Jim Radford was just 15 years old during when Allied troops stormed the beaches of Normandy. According to ABC News, Radford was a galley boy serving on a tug boat during the invasion. He was able to serve because tugboat companies were exempt from rules that recruits had to be at least 16 to join.
"I didn't know when I went that my first trip was going to be the invasion of Europe," he said. "The song is to remember the brave lads that didn't come back."
Radford is now a member of an anti-war organization called Veterans for Peace. He said he hopes his song will shed new light on the experiences of those who died during WWII.
"The water was full of dead men, the beach had burning landing crafts," he recalled. "Things on fire. Lots of wounded men on the beach and dead men too. The dead men were in the water around the ship. I grieved for them then, as I am doing now, but you hadn't time to do anything about that. You had to focus. You had a job to do."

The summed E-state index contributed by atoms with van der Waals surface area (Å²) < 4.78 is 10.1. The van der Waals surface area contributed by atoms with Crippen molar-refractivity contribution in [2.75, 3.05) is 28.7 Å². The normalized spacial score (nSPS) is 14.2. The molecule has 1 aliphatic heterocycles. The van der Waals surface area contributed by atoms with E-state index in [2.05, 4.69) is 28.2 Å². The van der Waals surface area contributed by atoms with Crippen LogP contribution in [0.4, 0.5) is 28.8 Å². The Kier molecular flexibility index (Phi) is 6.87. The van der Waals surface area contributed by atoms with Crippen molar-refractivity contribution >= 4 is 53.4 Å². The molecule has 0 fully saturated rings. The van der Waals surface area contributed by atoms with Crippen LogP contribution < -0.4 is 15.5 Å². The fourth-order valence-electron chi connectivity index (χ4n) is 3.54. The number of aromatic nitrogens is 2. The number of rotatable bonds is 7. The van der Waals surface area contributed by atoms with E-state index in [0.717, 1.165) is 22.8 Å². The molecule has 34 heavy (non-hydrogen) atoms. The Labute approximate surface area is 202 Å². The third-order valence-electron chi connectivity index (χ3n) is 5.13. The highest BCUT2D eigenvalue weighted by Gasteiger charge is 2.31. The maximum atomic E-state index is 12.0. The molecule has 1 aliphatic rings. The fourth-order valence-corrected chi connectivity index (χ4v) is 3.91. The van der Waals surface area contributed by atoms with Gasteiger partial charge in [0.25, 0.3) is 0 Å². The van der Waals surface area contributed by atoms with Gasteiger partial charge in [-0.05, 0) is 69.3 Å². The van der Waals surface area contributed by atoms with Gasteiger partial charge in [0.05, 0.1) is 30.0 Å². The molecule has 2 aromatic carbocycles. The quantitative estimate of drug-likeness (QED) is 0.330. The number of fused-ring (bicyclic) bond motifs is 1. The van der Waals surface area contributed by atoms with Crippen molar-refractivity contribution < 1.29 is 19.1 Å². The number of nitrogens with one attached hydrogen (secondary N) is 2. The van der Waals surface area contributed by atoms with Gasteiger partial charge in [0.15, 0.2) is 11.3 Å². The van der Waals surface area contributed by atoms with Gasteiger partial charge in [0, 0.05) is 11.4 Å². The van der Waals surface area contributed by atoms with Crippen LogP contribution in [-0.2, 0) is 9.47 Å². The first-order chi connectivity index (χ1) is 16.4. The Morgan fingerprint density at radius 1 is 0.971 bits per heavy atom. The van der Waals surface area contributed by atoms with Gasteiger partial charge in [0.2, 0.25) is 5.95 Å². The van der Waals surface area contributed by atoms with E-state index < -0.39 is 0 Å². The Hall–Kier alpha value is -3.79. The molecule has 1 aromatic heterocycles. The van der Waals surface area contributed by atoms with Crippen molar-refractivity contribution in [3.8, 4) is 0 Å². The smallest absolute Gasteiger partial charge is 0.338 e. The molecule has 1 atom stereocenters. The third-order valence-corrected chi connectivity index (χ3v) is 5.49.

Radford returned to the site of the invasion 25 years later to find a different scene. He saw children running and playing where soldiers had died. The scene moved him to tears and inspired him to do something to remind the world about the sacrifice and cost of war.
Radford and many of his fellow British WW2 veterans are working to raise money to build a memorial at Normandy so all visitors can remember what happened there.
"I hope they will bring the students up here with good guides to explain about the war, the results of war, the stupidity of war and instill in future population, for God sake, never have another war," D-Day veteran George Batts said.
You can download Radford's song here. Funds raised by the song will go toward building The British Normandy Memorial.